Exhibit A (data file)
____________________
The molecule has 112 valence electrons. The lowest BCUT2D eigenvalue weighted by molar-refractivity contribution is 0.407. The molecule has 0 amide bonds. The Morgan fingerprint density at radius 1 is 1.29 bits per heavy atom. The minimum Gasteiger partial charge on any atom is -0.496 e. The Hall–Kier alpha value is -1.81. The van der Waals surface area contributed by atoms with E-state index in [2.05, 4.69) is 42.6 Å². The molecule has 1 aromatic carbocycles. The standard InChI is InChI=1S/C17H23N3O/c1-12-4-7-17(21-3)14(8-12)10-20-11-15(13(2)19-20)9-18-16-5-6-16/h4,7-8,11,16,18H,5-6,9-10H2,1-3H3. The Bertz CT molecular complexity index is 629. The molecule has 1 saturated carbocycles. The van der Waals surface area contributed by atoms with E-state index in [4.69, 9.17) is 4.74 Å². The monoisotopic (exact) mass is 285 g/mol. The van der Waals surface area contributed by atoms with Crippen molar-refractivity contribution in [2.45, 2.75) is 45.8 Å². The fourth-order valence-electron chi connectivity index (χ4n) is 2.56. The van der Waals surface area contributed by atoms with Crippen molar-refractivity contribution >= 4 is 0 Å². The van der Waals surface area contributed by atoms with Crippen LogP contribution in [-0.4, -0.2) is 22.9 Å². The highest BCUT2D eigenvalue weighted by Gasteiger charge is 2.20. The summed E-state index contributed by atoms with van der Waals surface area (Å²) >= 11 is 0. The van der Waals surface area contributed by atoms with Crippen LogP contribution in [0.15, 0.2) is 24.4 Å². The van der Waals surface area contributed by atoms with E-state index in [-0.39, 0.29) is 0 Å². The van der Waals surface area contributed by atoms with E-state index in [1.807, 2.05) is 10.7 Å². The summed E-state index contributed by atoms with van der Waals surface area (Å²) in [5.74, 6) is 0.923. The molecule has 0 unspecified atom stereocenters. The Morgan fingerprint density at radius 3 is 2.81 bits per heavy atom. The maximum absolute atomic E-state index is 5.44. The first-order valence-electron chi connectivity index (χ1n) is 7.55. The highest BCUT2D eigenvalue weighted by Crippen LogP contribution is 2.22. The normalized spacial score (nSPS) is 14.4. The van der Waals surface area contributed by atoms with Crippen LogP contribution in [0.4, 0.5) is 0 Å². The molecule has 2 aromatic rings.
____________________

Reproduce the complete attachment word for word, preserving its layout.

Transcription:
The molecule has 112 valence electrons. The lowest BCUT2D eigenvalue weighted by molar-refractivity contribution is 0.407. The molecule has 0 amide bonds. The Morgan fingerprint density at radius 1 is 1.29 bits per heavy atom. The minimum Gasteiger partial charge on any atom is -0.496 e. The Hall–Kier alpha value is -1.81. The van der Waals surface area contributed by atoms with E-state index in [2.05, 4.69) is 42.6 Å². The molecule has 1 aromatic carbocycles. The standard InChI is InChI=1S/C17H23N3O/c1-12-4-7-17(21-3)14(8-12)10-20-11-15(13(2)19-20)9-18-16-5-6-16/h4,7-8,11,16,18H,5-6,9-10H2,1-3H3. The Bertz CT molecular complexity index is 629. The molecule has 1 saturated carbocycles. The van der Waals surface area contributed by atoms with E-state index in [4.69, 9.17) is 4.74 Å². The monoisotopic (exact) mass is 285 g/mol. The van der Waals surface area contributed by atoms with Crippen molar-refractivity contribution in [2.45, 2.75) is 45.8 Å². The fourth-order valence-electron chi connectivity index (χ4n) is 2.56. The van der Waals surface area contributed by atoms with Crippen molar-refractivity contribution >= 4 is 0 Å². The van der Waals surface area contributed by atoms with Crippen LogP contribution in [-0.4, -0.2) is 22.9 Å². The highest BCUT2D eigenvalue weighted by Gasteiger charge is 2.20. The summed E-state index contributed by atoms with van der Waals surface area (Å²) >= 11 is 0. The van der Waals surface area contributed by atoms with Crippen LogP contribution in [0.15, 0.2) is 24.4 Å². The van der Waals surface area contributed by atoms with E-state index in [-0.39, 0.29) is 0 Å². The van der Waals surface area contributed by atoms with E-state index in [1.807, 2.05) is 10.7 Å². The summed E-state index contributed by atoms with van der Waals surface area (Å²) in [5.74, 6) is 0.923. The molecule has 0 unspecified atom stereocenters. The Morgan fingerprint density at radius 3 is 2.81 bits per heavy atom. The maximum absolute atomic E-state index is 5.44. The first-order valence-electron chi connectivity index (χ1n) is 7.55. The highest BCUT2D eigenvalue weighted by Crippen LogP contribution is 2.22. The normalized spacial score (nSPS) is 14.4. The van der Waals surface area contributed by atoms with Crippen LogP contribution in [0.4, 0.5) is 0 Å². The molecule has 2 aromatic rings.